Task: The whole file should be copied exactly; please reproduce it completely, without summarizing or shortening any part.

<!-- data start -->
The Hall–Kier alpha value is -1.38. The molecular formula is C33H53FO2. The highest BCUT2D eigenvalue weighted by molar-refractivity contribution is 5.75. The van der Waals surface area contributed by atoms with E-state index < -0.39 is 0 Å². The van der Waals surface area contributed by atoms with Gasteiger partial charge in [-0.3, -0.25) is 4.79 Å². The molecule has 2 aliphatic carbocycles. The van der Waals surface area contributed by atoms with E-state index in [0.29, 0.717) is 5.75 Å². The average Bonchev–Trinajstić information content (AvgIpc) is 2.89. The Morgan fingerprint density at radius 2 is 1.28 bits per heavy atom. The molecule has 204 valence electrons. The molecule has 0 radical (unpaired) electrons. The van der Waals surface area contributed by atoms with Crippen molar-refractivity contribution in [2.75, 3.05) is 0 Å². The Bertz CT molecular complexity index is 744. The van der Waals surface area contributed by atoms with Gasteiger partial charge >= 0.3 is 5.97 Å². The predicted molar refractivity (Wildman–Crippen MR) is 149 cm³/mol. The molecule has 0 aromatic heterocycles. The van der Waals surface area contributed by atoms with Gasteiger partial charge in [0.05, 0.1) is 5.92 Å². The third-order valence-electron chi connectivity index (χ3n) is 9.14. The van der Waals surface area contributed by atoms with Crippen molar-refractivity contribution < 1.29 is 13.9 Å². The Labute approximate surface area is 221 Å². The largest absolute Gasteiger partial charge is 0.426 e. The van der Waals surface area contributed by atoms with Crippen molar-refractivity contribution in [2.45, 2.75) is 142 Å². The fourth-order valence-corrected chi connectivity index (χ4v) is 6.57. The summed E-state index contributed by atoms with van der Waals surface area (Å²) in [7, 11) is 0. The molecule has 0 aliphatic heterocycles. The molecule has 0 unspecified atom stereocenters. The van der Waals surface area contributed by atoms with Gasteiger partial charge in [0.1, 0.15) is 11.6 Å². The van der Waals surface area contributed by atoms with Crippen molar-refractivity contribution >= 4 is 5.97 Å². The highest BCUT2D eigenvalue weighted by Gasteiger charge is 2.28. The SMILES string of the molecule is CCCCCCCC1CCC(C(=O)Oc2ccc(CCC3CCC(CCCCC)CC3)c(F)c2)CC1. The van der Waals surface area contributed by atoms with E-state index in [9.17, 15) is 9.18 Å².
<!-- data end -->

The Hall–Kier alpha value is -1.38. The molecular formula is C33H53FO2. The highest BCUT2D eigenvalue weighted by molar-refractivity contribution is 5.75. The van der Waals surface area contributed by atoms with E-state index < -0.39 is 0 Å². The van der Waals surface area contributed by atoms with Gasteiger partial charge in [-0.3, -0.25) is 4.79 Å². The molecule has 2 aliphatic carbocycles. The van der Waals surface area contributed by atoms with E-state index in [0.29, 0.717) is 5.75 Å². The average Bonchev–Trinajstić information content (AvgIpc) is 2.89. The Morgan fingerprint density at radius 2 is 1.28 bits per heavy atom. The molecule has 204 valence electrons. The molecule has 0 radical (unpaired) electrons. The van der Waals surface area contributed by atoms with Crippen molar-refractivity contribution in [2.75, 3.05) is 0 Å². The Bertz CT molecular complexity index is 744. The van der Waals surface area contributed by atoms with Gasteiger partial charge >= 0.3 is 5.97 Å². The predicted molar refractivity (Wildman–Crippen MR) is 149 cm³/mol. The molecule has 0 aromatic heterocycles. The van der Waals surface area contributed by atoms with Gasteiger partial charge in [0.05, 0.1) is 5.92 Å². The third-order valence-electron chi connectivity index (χ3n) is 9.14. The van der Waals surface area contributed by atoms with Crippen molar-refractivity contribution < 1.29 is 13.9 Å². The Labute approximate surface area is 221 Å². The largest absolute Gasteiger partial charge is 0.426 e. The van der Waals surface area contributed by atoms with Crippen molar-refractivity contribution in [2.45, 2.75) is 142 Å². The fourth-order valence-corrected chi connectivity index (χ4v) is 6.57. The summed E-state index contributed by atoms with van der Waals surface area (Å²) in [7, 11) is 0. The molecule has 0 aliphatic heterocycles. The molecule has 0 unspecified atom stereocenters. The van der Waals surface area contributed by atoms with Gasteiger partial charge in [0.1, 0.15) is 11.6 Å². The van der Waals surface area contributed by atoms with Crippen molar-refractivity contribution >= 4 is 5.97 Å². The highest BCUT2D eigenvalue weighted by Gasteiger charge is 2.28. The SMILES string of the molecule is CCCCCCCC1CCC(C(=O)Oc2ccc(CCC3CCC(CCCCC)CC3)c(F)c2)CC1. The van der Waals surface area contributed by atoms with E-state index in [9.17, 15) is 9.18 Å².